There is a huge difference in the way we train our soldiers and the way armies which actually fight wars in the modern day (or probably in the past as well) train their soldiers. The average soldier in our army is very sure that he (or
for that matter) will not be involved in any large-scale conventional warfare in the near future – no conflict involving himself or those he knows anyway. The same cannot be said of armies who live ‘on the edge’ so to speak. Although commanders explain to him the purpose and application of the training, and although he himself may understand in theory, he is not willing to put effort into the training commiserating with the important function it ultimately serves – to save his life. Even commanders are tacitly willing to lower training standards because of this, or otherwise accept less than what their soldiers are capable of. There is no life-threatening purpose to spur higher training standards. Even the safety culture may be perceived to encourage this – the message is sent out: it is not worth injuring or killing oneself in the course of training over these two years, even if it means lowering training standards; one’s own life ahead of these two years is more important than the army’s developing its fullest capability to fight especially in terms of psychological preparation. This tacitly implies that not risking our life is more important than developing full combat potential – it is difficult to preach both at the same time, yet we do. When we imagine all the possible ways in which soldiers can be trained to more fully realize what it means to fight in a war, the idea that “safety culture without compromising training standards” probably rings hollow deep within us. The soldier’s purpose is to be prepared to sacrifice his life (or more accurately, make his enemy sacrifice their lives) to achieve his nation’s purposes, much like soldier ants in the natural world; the most sacrifices many of our soldiers make is to work overtime or not book-out. More angst is given to these sorts of sacrifices more than the sort of sacrifices soldiers really make when the bullets fly. Singapore
I will comment on urban operations training as I feel more confident in my apprehension of it in general. The first thing soldiers are taught are the basic drills: room-clearing, window-clearing and all variations of it; team-level, section-level, with or without grenade. There is nothing wrong in practicing drills; it is a good thing in fact, to train the reflexes and subconscious of soldiers. The training cannot stop there however, and it is the onus on unit commanders to engineer ways to develop the proficiency of soldiers further than what the textbook teaches; doing that will increase survivability. Unfortunately, there seems to be very little active emphasis on this. To be a good combatant, especially in UO, one must receive training of the mind, whether formal or informal. It is said that UO requires high levels of initiative and flexibility at the small unit level; very true. At the higher levels, officers also require good command and control in the urban environment but I shan’t touch on that so much since I’m a spec; I’m not so qualified to talk about it authoritatively.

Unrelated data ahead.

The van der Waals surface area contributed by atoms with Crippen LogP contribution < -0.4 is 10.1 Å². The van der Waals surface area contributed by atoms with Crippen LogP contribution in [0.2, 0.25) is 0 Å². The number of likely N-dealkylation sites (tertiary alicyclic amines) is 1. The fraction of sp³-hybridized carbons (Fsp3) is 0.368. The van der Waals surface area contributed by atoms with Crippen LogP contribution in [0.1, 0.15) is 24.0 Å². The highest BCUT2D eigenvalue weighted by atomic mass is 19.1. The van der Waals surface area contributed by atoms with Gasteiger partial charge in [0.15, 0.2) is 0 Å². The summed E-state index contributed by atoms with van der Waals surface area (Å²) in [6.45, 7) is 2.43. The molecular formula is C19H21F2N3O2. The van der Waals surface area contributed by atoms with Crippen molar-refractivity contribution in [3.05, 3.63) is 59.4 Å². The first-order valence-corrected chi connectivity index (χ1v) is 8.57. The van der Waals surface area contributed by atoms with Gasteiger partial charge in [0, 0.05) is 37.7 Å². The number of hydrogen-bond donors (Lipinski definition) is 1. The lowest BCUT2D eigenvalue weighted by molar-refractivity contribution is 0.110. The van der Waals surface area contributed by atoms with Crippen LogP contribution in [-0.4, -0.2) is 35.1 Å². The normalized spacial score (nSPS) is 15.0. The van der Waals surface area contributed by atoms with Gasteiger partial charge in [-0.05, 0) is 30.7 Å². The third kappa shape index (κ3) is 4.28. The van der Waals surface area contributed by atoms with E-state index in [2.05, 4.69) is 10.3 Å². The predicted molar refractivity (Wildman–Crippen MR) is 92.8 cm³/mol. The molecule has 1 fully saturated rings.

What does it mean to train the mind? It means so many things. For example, if a grenade appears in front of a soldier at a stairwell, how does he react? There are many things he could do; 1) be stunned and die, 2) shout ‘Grenade!’ and amble down the stairs with his comrades, 3) yell at the top of his lungs ‘GRENADE’ and dive down the stairs, 4) throw the grenade somewhere away from the team, 5) throw the grenade back in the direction of the enemy 6) jump on top of the grenade and sacrifice himself to save his fellow soldiers. What determines which option a soldier will take? His mind. The soldier’s mind apprehends, or fails to apprehend the variety of options available to him (badly trained soldiers usually fail to apprehend all options except 1). To say that the quality of a soldier’s mind is dependent on the amount and quality of experience he has had is correct. I feel that it will not do to educate a soldier’s mind with theoretical slides trying to detail every single possibility in UO, nor will it be very effective to exhort soldiers to do ‘A’ when presented with ‘B’. This is because it does not breed creativity, but rather fixes the soldiers on formulaic scenarios, which is not what we want to achieve in training effective urban fighters. The best way, in my opinion, to train soldiers’ minds, is to strip the game down to its bare minimum. Yes, it is a ‘game’ so to speak; a deadly one. The barest minimum is: our side must win and the enemy must lose. No other outcome is acceptable. Often the extensions of this basic objective are: 1) Lose as few soldiers as possible, 1A) Evacuate friendly wounded as fast as possible, 2) Kill as many enemies as possible, 3) Achieve our mission objectives as fast as possible, 4) Conserve ammunition as much as possible, 5) Survive; so on and so forth. Once soldiers truly grasp this fundamental objective, as well as the fact that survival (but above that, victory) depends on it, they will start to feel purpose, and therefore motivation, and therefore be more receptive to training, if not show more initiative during it. Furthermore, once they grasp this and realize the near-infinite ways of winning and losing in the UO game, they will start to become smarter. The next thing soldiers need to know after the fundamental objective of the game is understood, is the tools they have at their disposal to achieve it. Weapons, equipment, environment, actions, comrades, the enemy’s own perception, one’s own body are tools to achieve victory. Again, as with the case of the grenade, it is the soldier’s mind which apprehends or fails to apprehend the variety of tools he has available. Once soldiers become proficient at using their tools to beat the game; that is when they have become good UO fighters. All these are really not very complicated ideas, yet we tend to lose sight of them very often for some reason.